The 4 coming-of-age memoirs you need to read
“Catcher in the Rye.” “To Kill A Mockingbird.” “The Adventures of Huckleberry Finn.”
We can all probably name our favorite coming-of-age novels, which explore through fiction what it means to grow up. Perhaps lesser-known are the best real-life stories of that often-rocky transition from youth to adulthood, a topic about which author Tom Perrotta happens to know something.
Perrotta has written seven novels, including “Election,” “Little Children” and “The Leftovers,” all of which have been adapted for film or TV. Though he writes fiction, each book Perrotta has written has tracked the stage of life he was then in.
“I don’t often write about myself or people I know, but I do write about the life passage that I’m going through,” Perrotta told NewsHour correspondent Jeffrey Brown in a recent interview. “And it helps in a way because I’m very close to it when I’m writing, so it’s not seen through that mist of nostalgia.”
Now, Perrotta is out with a new coming-of-age tale, “Mrs. Fletcher,” about a mother and her son who’s gone off to college, and the sexual boundaries both explore. Below, Perrotta shares his favorite coming-of-age memoirs, in his own words:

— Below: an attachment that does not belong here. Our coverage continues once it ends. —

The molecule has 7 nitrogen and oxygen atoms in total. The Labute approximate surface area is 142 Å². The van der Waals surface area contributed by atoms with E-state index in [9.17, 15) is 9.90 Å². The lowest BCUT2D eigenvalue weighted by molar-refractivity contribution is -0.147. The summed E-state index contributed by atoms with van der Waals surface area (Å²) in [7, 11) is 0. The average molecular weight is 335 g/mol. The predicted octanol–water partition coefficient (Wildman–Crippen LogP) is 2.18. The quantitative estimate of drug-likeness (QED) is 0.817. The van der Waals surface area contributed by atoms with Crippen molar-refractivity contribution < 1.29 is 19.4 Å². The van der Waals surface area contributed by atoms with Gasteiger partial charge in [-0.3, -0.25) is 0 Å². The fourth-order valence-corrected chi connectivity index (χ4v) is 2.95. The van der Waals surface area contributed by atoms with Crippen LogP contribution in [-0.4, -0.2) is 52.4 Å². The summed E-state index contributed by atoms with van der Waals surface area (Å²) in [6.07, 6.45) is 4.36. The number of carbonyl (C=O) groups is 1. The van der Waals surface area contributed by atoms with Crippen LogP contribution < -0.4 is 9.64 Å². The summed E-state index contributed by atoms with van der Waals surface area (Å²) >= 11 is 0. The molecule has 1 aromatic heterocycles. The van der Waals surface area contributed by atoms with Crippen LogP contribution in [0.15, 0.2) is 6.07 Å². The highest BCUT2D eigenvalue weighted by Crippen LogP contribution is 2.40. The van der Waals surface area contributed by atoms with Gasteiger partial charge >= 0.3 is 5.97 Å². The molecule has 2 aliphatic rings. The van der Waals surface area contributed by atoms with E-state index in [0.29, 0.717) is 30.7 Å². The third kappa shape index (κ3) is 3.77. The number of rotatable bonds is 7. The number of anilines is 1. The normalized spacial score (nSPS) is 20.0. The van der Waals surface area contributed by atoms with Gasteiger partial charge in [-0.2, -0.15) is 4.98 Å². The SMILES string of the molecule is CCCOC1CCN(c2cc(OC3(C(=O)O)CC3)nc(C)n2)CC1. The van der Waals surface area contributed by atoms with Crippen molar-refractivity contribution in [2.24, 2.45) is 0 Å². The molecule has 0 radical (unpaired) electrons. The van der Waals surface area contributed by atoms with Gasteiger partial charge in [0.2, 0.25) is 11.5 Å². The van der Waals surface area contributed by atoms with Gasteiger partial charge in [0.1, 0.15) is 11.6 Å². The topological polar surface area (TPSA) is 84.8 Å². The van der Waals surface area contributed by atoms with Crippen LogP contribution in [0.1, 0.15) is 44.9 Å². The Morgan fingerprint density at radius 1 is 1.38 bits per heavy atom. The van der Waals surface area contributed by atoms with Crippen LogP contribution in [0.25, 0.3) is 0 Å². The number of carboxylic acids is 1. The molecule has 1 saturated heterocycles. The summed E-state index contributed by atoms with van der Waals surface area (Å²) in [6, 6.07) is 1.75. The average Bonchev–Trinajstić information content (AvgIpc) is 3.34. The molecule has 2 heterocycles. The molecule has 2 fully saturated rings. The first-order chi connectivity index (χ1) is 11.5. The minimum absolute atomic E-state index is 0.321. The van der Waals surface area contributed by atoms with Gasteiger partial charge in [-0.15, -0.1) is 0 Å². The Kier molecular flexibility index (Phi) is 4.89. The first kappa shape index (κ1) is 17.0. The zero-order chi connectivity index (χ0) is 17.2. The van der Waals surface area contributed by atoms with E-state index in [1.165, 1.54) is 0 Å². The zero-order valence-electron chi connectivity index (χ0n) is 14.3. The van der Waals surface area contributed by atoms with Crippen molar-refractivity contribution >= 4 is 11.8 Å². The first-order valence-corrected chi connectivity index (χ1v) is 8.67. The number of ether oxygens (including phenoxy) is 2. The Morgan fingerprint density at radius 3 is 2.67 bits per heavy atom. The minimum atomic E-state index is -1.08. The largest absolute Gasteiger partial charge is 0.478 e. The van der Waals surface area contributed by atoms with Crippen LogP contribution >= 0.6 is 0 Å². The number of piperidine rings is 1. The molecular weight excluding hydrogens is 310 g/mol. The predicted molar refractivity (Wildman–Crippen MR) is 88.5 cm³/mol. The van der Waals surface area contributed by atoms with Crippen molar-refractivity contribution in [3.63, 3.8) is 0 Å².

“This Boy’s Life: A Memoir” by Tobias Wolff
I love books that combine humor and pathos, and Wolff’s memoir manages this balancing act with unusual grace. It’s the story of a boy who outwits an abusive stepfather, and finds his calling as a writer in the process.
“Fun Home: A Family Tragicomic” by Alison Bechdel
The source of the excellent Broadway musical, Bechdel’s graphic novel about growing up and coming out is introspective and sophisticated, but also enormously entertaining. Anyone who thinks graphic novels aren’t “literature” should check this out.
“Born a Crime: Stories From a South African Childhood” by Trevor Noah
One of my favorite books in recent memory, Noah’s account of his mixed-race childhood in apartheid South Africa (where he was literally “illegal,” according to that country’s absurd racial laws) is full of amazing anecdotes and hilarious digressions. Like “This Boy’s Life,” it’s a story of resilience and escape.
“The Woman Warrior: Memoirs of a Girlhood Among Ghosts” by Maxine Hong Kingston
A remarkable hybrid of memoir and folktale, Maxine Hong Kingston’s meditation on her ancestors and her Chinese-American childhood is like no other book I’ve read. It’s a daring work of literature and a classic immigrant tale, playful and deeply thoughtful at the same time.
Soon on the NewsHour, watch correspondent Jeffrey Brown’s full interview with Tom Perrotta on “Mrs. Fletcher.”